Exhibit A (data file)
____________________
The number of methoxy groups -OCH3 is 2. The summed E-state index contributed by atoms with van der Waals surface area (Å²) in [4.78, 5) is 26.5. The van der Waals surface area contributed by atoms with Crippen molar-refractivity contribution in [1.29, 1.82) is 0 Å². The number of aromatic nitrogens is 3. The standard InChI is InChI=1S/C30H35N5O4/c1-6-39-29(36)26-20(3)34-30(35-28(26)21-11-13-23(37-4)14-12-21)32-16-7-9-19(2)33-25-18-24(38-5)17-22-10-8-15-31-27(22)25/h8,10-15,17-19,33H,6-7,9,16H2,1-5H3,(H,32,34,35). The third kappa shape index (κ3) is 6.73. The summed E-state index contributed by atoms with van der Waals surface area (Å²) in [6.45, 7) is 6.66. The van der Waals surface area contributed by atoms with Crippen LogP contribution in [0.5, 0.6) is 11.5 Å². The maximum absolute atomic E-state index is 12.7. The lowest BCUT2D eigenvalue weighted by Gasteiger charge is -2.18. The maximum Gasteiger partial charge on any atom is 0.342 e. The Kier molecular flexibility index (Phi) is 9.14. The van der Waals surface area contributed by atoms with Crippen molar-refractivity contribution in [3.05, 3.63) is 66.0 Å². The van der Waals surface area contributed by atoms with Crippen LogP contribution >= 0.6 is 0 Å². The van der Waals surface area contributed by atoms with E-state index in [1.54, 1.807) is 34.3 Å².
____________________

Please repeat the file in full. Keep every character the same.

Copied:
The number of methoxy groups -OCH3 is 2. The summed E-state index contributed by atoms with van der Waals surface area (Å²) in [4.78, 5) is 26.5. The van der Waals surface area contributed by atoms with Crippen molar-refractivity contribution in [1.29, 1.82) is 0 Å². The number of aromatic nitrogens is 3. The standard InChI is InChI=1S/C30H35N5O4/c1-6-39-29(36)26-20(3)34-30(35-28(26)21-11-13-23(37-4)14-12-21)32-16-7-9-19(2)33-25-18-24(38-5)17-22-10-8-15-31-27(22)25/h8,10-15,17-19,33H,6-7,9,16H2,1-5H3,(H,32,34,35). The third kappa shape index (κ3) is 6.73. The summed E-state index contributed by atoms with van der Waals surface area (Å²) in [6.45, 7) is 6.66. The van der Waals surface area contributed by atoms with Crippen LogP contribution in [0.5, 0.6) is 11.5 Å². The maximum absolute atomic E-state index is 12.7. The lowest BCUT2D eigenvalue weighted by Gasteiger charge is -2.18. The maximum Gasteiger partial charge on any atom is 0.342 e. The Kier molecular flexibility index (Phi) is 9.14. The van der Waals surface area contributed by atoms with Crippen molar-refractivity contribution in [3.05, 3.63) is 66.0 Å². The van der Waals surface area contributed by atoms with Crippen LogP contribution >= 0.6 is 0 Å². The van der Waals surface area contributed by atoms with E-state index in [1.54, 1.807) is 34.3 Å².